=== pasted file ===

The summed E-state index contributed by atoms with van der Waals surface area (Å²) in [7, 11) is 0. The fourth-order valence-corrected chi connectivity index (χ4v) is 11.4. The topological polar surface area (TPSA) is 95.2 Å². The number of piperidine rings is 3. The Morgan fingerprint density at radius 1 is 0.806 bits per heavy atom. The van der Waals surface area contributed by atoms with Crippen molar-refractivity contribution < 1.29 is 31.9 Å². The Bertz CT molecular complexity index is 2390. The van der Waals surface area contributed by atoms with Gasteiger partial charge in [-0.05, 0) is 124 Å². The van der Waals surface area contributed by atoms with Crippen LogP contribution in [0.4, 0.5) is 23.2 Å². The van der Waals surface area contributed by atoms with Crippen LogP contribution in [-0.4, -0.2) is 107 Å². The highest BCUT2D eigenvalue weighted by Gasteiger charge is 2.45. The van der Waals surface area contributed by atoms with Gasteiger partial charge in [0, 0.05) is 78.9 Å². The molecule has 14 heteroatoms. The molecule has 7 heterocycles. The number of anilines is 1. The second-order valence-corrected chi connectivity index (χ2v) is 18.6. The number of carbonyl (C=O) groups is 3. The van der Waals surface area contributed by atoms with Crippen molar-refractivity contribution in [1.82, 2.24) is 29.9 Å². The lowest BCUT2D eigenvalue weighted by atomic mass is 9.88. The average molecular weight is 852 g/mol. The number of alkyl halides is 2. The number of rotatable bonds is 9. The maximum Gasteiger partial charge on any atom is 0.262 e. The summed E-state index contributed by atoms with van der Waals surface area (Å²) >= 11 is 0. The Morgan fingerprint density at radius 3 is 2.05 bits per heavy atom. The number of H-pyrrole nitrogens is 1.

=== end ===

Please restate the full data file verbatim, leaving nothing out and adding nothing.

The summed E-state index contributed by atoms with van der Waals surface area (Å²) in [7, 11) is 0. The fourth-order valence-corrected chi connectivity index (χ4v) is 11.4. The topological polar surface area (TPSA) is 95.2 Å². The number of piperidine rings is 3. The Morgan fingerprint density at radius 1 is 0.806 bits per heavy atom. The van der Waals surface area contributed by atoms with Crippen molar-refractivity contribution < 1.29 is 31.9 Å². The Bertz CT molecular complexity index is 2390. The van der Waals surface area contributed by atoms with Gasteiger partial charge in [-0.05, 0) is 124 Å². The van der Waals surface area contributed by atoms with Crippen LogP contribution in [0.4, 0.5) is 23.2 Å². The van der Waals surface area contributed by atoms with Crippen LogP contribution in [-0.4, -0.2) is 107 Å². The highest BCUT2D eigenvalue weighted by Gasteiger charge is 2.45. The van der Waals surface area contributed by atoms with Gasteiger partial charge in [0, 0.05) is 78.9 Å². The molecule has 14 heteroatoms. The molecule has 7 heterocycles. The number of anilines is 1. The second-order valence-corrected chi connectivity index (χ2v) is 18.6. The number of carbonyl (C=O) groups is 3. The van der Waals surface area contributed by atoms with Crippen molar-refractivity contribution in [1.82, 2.24) is 29.9 Å². The lowest BCUT2D eigenvalue weighted by atomic mass is 9.88. The average molecular weight is 852 g/mol. The number of alkyl halides is 2. The number of rotatable bonds is 9. The maximum Gasteiger partial charge on any atom is 0.262 e. The summed E-state index contributed by atoms with van der Waals surface area (Å²) >= 11 is 0. The Morgan fingerprint density at radius 3 is 2.05 bits per heavy atom. The number of H-pyrrole nitrogens is 1.